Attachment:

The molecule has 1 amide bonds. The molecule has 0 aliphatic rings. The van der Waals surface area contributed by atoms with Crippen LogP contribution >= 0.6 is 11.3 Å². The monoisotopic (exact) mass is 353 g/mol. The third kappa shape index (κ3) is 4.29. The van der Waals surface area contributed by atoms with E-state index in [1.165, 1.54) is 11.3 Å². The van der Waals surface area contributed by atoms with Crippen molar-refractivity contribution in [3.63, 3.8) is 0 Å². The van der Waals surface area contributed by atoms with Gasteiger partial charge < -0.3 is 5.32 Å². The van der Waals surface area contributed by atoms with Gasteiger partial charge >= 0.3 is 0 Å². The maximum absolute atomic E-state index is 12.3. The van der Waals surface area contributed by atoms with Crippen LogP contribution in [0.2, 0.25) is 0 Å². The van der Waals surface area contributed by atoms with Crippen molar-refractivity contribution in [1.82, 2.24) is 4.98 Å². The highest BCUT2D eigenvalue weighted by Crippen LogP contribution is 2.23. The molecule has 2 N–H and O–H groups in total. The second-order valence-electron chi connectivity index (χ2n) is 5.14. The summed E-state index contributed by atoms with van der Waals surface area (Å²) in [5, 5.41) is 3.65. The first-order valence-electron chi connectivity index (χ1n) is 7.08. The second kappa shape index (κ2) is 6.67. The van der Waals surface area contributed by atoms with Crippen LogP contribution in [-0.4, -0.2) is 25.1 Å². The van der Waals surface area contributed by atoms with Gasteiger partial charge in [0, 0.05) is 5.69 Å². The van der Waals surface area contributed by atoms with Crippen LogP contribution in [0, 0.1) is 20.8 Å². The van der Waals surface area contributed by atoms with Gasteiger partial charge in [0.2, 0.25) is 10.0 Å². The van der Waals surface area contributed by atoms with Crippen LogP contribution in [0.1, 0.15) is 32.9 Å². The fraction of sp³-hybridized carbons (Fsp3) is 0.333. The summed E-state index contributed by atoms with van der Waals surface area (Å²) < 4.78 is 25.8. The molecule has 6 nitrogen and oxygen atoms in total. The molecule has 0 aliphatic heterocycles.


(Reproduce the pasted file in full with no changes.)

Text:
The molecule has 1 amide bonds. The molecule has 0 aliphatic rings. The van der Waals surface area contributed by atoms with Crippen LogP contribution >= 0.6 is 11.3 Å². The monoisotopic (exact) mass is 353 g/mol. The third kappa shape index (κ3) is 4.29. The van der Waals surface area contributed by atoms with E-state index in [1.165, 1.54) is 11.3 Å². The van der Waals surface area contributed by atoms with Crippen molar-refractivity contribution in [3.63, 3.8) is 0 Å². The van der Waals surface area contributed by atoms with Gasteiger partial charge < -0.3 is 5.32 Å². The van der Waals surface area contributed by atoms with Gasteiger partial charge >= 0.3 is 0 Å². The maximum absolute atomic E-state index is 12.3. The van der Waals surface area contributed by atoms with Crippen LogP contribution in [0.2, 0.25) is 0 Å². The van der Waals surface area contributed by atoms with Crippen molar-refractivity contribution in [1.82, 2.24) is 4.98 Å². The highest BCUT2D eigenvalue weighted by Crippen LogP contribution is 2.23. The molecule has 2 N–H and O–H groups in total. The second-order valence-electron chi connectivity index (χ2n) is 5.14. The summed E-state index contributed by atoms with van der Waals surface area (Å²) in [5, 5.41) is 3.65. The first-order valence-electron chi connectivity index (χ1n) is 7.08. The second kappa shape index (κ2) is 6.67. The van der Waals surface area contributed by atoms with Crippen LogP contribution in [-0.4, -0.2) is 25.1 Å². The van der Waals surface area contributed by atoms with Gasteiger partial charge in [0, 0.05) is 5.69 Å². The van der Waals surface area contributed by atoms with Crippen LogP contribution in [0, 0.1) is 20.8 Å². The van der Waals surface area contributed by atoms with Gasteiger partial charge in [0.2, 0.25) is 10.0 Å². The van der Waals surface area contributed by atoms with Crippen LogP contribution in [0.1, 0.15) is 32.9 Å². The fraction of sp³-hybridized carbons (Fsp3) is 0.333. The summed E-state index contributed by atoms with van der Waals surface area (Å²) < 4.78 is 25.8. The molecule has 6 nitrogen and oxygen atoms in total. The molecule has 0 aliphatic heterocycles.